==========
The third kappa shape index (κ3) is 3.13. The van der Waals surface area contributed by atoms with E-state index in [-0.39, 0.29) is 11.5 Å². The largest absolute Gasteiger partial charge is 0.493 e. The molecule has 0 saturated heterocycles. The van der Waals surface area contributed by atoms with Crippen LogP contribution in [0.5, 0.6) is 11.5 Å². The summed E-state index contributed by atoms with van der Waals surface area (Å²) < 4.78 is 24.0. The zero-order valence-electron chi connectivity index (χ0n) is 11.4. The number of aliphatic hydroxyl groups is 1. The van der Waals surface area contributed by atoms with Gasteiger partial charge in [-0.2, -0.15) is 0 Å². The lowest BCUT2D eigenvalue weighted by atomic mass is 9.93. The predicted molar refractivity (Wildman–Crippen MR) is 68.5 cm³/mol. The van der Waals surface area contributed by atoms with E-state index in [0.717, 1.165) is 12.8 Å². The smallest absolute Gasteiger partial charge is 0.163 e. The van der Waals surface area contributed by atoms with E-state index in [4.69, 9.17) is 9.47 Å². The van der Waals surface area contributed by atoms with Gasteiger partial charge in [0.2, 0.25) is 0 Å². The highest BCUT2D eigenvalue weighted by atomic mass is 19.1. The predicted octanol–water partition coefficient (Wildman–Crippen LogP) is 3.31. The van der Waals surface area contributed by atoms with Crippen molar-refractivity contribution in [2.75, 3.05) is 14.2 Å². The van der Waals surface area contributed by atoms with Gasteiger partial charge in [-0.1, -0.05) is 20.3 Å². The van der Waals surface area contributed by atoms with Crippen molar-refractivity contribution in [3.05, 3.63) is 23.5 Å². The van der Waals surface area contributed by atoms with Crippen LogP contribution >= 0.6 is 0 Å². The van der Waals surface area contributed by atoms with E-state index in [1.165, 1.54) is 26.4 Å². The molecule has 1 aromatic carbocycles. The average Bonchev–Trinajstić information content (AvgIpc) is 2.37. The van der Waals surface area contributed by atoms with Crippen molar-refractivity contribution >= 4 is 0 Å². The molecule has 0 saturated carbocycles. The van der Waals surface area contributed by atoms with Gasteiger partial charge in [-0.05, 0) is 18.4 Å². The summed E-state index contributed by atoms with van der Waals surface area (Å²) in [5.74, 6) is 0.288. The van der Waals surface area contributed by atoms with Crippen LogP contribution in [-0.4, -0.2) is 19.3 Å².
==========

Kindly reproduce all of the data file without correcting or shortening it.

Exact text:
The third kappa shape index (κ3) is 3.13. The van der Waals surface area contributed by atoms with E-state index in [-0.39, 0.29) is 11.5 Å². The largest absolute Gasteiger partial charge is 0.493 e. The molecule has 0 saturated heterocycles. The van der Waals surface area contributed by atoms with Crippen LogP contribution in [0.5, 0.6) is 11.5 Å². The summed E-state index contributed by atoms with van der Waals surface area (Å²) < 4.78 is 24.0. The zero-order valence-electron chi connectivity index (χ0n) is 11.4. The number of aliphatic hydroxyl groups is 1. The van der Waals surface area contributed by atoms with Gasteiger partial charge in [-0.2, -0.15) is 0 Å². The lowest BCUT2D eigenvalue weighted by atomic mass is 9.93. The predicted molar refractivity (Wildman–Crippen MR) is 68.5 cm³/mol. The van der Waals surface area contributed by atoms with E-state index in [0.717, 1.165) is 12.8 Å². The smallest absolute Gasteiger partial charge is 0.163 e. The van der Waals surface area contributed by atoms with E-state index in [4.69, 9.17) is 9.47 Å². The van der Waals surface area contributed by atoms with Gasteiger partial charge in [0.2, 0.25) is 0 Å². The highest BCUT2D eigenvalue weighted by atomic mass is 19.1. The predicted octanol–water partition coefficient (Wildman–Crippen LogP) is 3.31. The van der Waals surface area contributed by atoms with Crippen molar-refractivity contribution in [2.75, 3.05) is 14.2 Å². The van der Waals surface area contributed by atoms with Gasteiger partial charge in [-0.1, -0.05) is 20.3 Å². The van der Waals surface area contributed by atoms with Crippen molar-refractivity contribution in [3.05, 3.63) is 23.5 Å². The van der Waals surface area contributed by atoms with Crippen LogP contribution >= 0.6 is 0 Å². The van der Waals surface area contributed by atoms with E-state index in [1.165, 1.54) is 26.4 Å². The molecule has 1 aromatic carbocycles. The average Bonchev–Trinajstić information content (AvgIpc) is 2.37. The van der Waals surface area contributed by atoms with Crippen molar-refractivity contribution >= 4 is 0 Å². The molecule has 0 saturated carbocycles. The van der Waals surface area contributed by atoms with Gasteiger partial charge in [-0.05, 0) is 18.4 Å². The summed E-state index contributed by atoms with van der Waals surface area (Å²) in [5.74, 6) is 0.288. The van der Waals surface area contributed by atoms with Crippen LogP contribution in [-0.4, -0.2) is 19.3 Å².